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September 1, 2005
Vol. 63
No. 1

The Principal Connection / Failing Wisely

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One of the advantages of the cyclical school calendar is that every fall starts fresh and bright. Schools are filled with hope and optimism. Classroom walls are newly painted, halls have been scrubbed, and each student is full of promise. Principals welcome families, share information about the talents of new staff members, and describe the merits of improved programs. And we explain how each student will learn to succeed. This last point might be considered the most crucial; it's certainly the core around which schools make their decisions and innovations. But assuring parents about student success is not enough. We also need to explain how each student will learn to fail.
Of course we want our students to succeed. But if we want to prepare them for success—both in school and in the outside world—then they also need to learn how to fail. Or, more to the point, students need to learn how to respond to failure.
I often think about the disservice we do to students when we allow them to graduate from our schools with nothing but successes under their belts. You know the students I am describing: They're on the honor roll; they star in the school play; they excel on the athletic field. They seem to be poised for a future of unlimited success. That lofty and sharp trajectory, however, is not realistic—or even desirable.
Why? Because an unbroken string of successes in school does not adequately prepare students for the pitfalls and pratfalls that are part of life. Unless they engage in routine and predictable jobs, unless they wall off others and do not open up emotionally, unless they choose to learn nothing new, failure will occur. A student's career path may take him or her to an Ivy League campus, to an air-conditioned office, or to an auto repair shop. No matter what it is, over time that job will become more challenging and offer up more risk of failure. In addition, each student will inevitably encounter personal tests—as when a relationship with a loved one becomes strained. Other than living a life of seclusion, there really is no way to prevent these things from happening. This is life.
Our real success is determined by how we handle adversity: how we respond when we don't have the right answer, what we do when we are forced to work with someone we dislike, and how we react when our personal relationships go awry.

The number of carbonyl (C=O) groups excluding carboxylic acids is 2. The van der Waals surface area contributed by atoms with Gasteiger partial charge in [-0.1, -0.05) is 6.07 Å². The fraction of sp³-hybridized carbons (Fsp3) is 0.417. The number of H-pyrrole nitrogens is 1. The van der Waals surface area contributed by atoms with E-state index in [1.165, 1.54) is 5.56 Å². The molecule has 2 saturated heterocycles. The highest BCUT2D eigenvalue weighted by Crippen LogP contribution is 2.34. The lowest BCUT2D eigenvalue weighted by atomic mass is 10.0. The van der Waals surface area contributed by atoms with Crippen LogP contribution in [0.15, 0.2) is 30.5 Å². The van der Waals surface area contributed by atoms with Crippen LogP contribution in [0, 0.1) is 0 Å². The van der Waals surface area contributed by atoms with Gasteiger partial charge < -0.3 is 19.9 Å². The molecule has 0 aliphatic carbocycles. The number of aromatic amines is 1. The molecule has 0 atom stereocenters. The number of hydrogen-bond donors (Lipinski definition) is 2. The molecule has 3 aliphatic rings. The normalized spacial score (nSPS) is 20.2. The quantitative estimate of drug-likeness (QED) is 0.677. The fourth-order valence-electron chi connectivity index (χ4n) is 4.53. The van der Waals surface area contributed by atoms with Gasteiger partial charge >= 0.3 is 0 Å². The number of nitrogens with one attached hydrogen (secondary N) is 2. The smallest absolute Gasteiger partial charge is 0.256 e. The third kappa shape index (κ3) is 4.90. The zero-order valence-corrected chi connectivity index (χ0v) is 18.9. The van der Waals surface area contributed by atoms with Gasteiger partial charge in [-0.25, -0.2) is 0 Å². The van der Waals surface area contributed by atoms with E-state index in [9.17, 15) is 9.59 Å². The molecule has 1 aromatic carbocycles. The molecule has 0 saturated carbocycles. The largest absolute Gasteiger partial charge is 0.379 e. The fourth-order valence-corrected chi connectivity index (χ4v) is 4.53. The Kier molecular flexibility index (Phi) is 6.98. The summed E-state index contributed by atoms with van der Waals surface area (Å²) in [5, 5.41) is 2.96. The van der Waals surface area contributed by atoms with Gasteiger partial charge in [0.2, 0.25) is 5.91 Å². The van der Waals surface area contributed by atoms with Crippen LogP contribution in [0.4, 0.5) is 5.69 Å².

To be properly prepared for life's setbacks, students need to encounter their first academic and emotional bumps and bruises during their school years. School leaders have an obligation both to challenge students so that success is not always at hand and to teach students how to handle difficulties and setbacks. We must take the time to talk about frustration and failure, to help students learn from their mistakes, and to encourage them to try, try, and try again. Students need to learn to understand their own strengths and weaknesses, to seek and accept feedback, and to be tenacious. They must be able to venture back into the fray, armed with more insight and information. They need to learn to fail wisely.
Providing an opportunity for students to reflect collectively on failures—to analyze what went wrong, examine their responses to setbacks, and brainstorm how they might respond differently in the future—is essential. Sometimes students think that school is easy for everyone else, so it is important to create an environment in which students can share their feelings and learn from others' experiences.
Principals also have a responsibility to educate parents about the need for their children to encounter failure. No parent wants to see his or her child in pain, so it can be hard for them to step back and let their children's actions run the course. This seems to be especially hard for today's parents, in this age of high-stakes tests. They can be too quick to intervene and offer help when the better strategy would be to allow their children to struggle.
The important problems in life are never solved on the first try. Although we want all students to experience the joy of overcoming obstacles, they must also learn that their best efforts are not always adequate. So when we principals open our doors in the fall and talk about the successful school year that lies ahead, we also need to talk about the importance of letting students fail wisely.

Thomas R. Hoerr retired after leading the New City School in St. Louis, Missouri, for 34 years and is now the Emeritus Head of School. He teaches in the educational leadership program at the University of Missouri–St. Louis and holds a PhD from Washington University in St. Louis.

Hoerr has written six other books—Becoming a Multiple Intelligences School, The Art of School Leadership, School Leadership for the Future, Fostering Grit, The Formative Five, Taking Social-Emotional Learning Schoolwide—and more than 160 articles, including "The Principal Connection" column in Educational Leadership.

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